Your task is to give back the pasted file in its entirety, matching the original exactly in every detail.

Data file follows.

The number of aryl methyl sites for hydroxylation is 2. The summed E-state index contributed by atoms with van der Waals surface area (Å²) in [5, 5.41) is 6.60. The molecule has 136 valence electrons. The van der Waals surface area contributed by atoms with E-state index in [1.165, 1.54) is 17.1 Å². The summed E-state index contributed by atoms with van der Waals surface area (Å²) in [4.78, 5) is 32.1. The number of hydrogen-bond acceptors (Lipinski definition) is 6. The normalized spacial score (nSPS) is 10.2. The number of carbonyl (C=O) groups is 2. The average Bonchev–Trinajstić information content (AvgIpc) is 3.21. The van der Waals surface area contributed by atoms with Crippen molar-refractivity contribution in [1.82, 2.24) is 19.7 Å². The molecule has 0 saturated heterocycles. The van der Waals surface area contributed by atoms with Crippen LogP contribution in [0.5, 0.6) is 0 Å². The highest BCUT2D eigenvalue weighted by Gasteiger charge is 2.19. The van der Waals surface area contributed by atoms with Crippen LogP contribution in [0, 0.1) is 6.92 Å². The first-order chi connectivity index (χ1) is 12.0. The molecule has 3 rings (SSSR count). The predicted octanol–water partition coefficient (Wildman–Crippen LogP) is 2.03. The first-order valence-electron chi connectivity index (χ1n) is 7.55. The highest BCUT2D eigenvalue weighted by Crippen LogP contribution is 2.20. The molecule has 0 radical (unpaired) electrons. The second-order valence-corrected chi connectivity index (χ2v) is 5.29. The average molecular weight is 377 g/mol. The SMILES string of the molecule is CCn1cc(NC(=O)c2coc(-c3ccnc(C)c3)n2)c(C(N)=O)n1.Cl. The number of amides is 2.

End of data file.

The number of aryl methyl sites for hydroxylation is 2. The summed E-state index contributed by atoms with van der Waals surface area (Å²) in [5, 5.41) is 6.60. The molecule has 136 valence electrons. The van der Waals surface area contributed by atoms with E-state index in [1.165, 1.54) is 17.1 Å². The summed E-state index contributed by atoms with van der Waals surface area (Å²) in [4.78, 5) is 32.1. The number of hydrogen-bond acceptors (Lipinski definition) is 6. The normalized spacial score (nSPS) is 10.2. The number of carbonyl (C=O) groups is 2. The average Bonchev–Trinajstić information content (AvgIpc) is 3.21. The van der Waals surface area contributed by atoms with Crippen molar-refractivity contribution in [1.82, 2.24) is 19.7 Å². The molecule has 0 saturated heterocycles. The van der Waals surface area contributed by atoms with Crippen LogP contribution in [0.5, 0.6) is 0 Å². The highest BCUT2D eigenvalue weighted by Gasteiger charge is 2.19. The van der Waals surface area contributed by atoms with Crippen LogP contribution in [0, 0.1) is 6.92 Å². The first-order chi connectivity index (χ1) is 12.0. The molecule has 3 rings (SSSR count). The predicted octanol–water partition coefficient (Wildman–Crippen LogP) is 2.03. The first-order valence-electron chi connectivity index (χ1n) is 7.55. The highest BCUT2D eigenvalue weighted by Crippen LogP contribution is 2.20. The molecule has 0 radical (unpaired) electrons. The second-order valence-corrected chi connectivity index (χ2v) is 5.29. The average molecular weight is 377 g/mol. The SMILES string of the molecule is CCn1cc(NC(=O)c2coc(-c3ccnc(C)c3)n2)c(C(N)=O)n1.Cl. The number of amides is 2.